Insatiable Thirst May Mean Hormone Deficiency in Dogs
An expert answers questions on canine healthcare.
Michael Abdella, DVM |
Posted: Sun Jan 2 00:00:00 PST 2000
Q: I have a 16-month-old Australian Shepherd and Rottweiler mix named Mauser. When he was 4 months old, he started to urinate frequently. The urine had no odor or color. He was treated for bladder infections three separate times. At 10 months, Mauser was diagnosed with diabetes insipidus. He is being treated with chlorothiazide and still drinks a lot of water with frequent urinating as a result. Is there another method of treating this disease? Are there any serious side effects associated with this disease?
A: Diabetes insipidus is uncommon but results from a lack of the antidiuretic hormone (ADH), a chemical messenger produced in the brain (hypothalmus) and stored in the pituitary gland. When body sensors detect a need for more water or hydration, ADH is released into the dog's bloodstream. This hormone travels to the kidneys, where it stimulates water conservation by decreasing urine production and increasing its concentration.
Lack of ADH inhibits water conservation and urine concentration. Urine volume is large and diluted; it may look as clear as water. The dog will drink excessively to compensate. The dog risks dehydration and collapsing if water is not always available, especially in hot or stressful situations.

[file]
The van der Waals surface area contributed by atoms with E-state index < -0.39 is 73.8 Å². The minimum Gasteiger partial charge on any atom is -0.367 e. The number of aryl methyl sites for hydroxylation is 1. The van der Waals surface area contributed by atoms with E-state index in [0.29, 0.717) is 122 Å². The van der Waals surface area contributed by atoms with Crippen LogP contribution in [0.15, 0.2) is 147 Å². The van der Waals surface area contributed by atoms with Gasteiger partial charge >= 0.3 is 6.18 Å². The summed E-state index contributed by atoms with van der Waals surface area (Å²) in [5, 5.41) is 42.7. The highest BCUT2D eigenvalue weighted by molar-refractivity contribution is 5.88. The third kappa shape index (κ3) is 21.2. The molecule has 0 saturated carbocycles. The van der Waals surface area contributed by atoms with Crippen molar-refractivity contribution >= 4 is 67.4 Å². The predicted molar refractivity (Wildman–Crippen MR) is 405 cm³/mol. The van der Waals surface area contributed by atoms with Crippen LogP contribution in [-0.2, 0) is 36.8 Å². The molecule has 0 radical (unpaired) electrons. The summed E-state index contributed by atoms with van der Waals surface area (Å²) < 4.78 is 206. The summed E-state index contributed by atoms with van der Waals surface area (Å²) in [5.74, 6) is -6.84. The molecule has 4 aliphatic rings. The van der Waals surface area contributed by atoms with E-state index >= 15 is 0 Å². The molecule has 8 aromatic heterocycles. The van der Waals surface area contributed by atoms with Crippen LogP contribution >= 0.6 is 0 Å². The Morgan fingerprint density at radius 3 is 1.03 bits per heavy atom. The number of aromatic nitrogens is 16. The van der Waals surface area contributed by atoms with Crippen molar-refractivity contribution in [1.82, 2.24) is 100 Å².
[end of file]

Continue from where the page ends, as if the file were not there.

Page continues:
Pituitary disease or brain conditions such as tumors, cysts, granulomas or trauma may affect ADH production and effectiveness. Genetic defects also might be the culprit; this condition is called central diabetes insipidus. Secondary diabetes insipidus results when ADH presence is normal, but the kidneys are unable to respond to the hormone. Many diseases affecting the kidneys impair ADH response. The two conditions' signs are identical. Disease showing up at an early age, as in Mauser's case, indicates congenital disease.
Many other diseases cause excessive drinking and urine production. They include kidney infections and failure, diabetes mellitus, Cushing's disease and liver disease.
For cases with inadequate ADH production, synthetic analogs and drugs in human medicine have proven useful in dogs. Desmopressin, or DDAVP, is available in injectable or topical forms. Check with your veterinarian on the likelihood of this medication's helping Mauser's condition.
As for side effects, diabetes insipidus should not cause significant problems, as long as the dog drinks water to compensate for excessive urine output.
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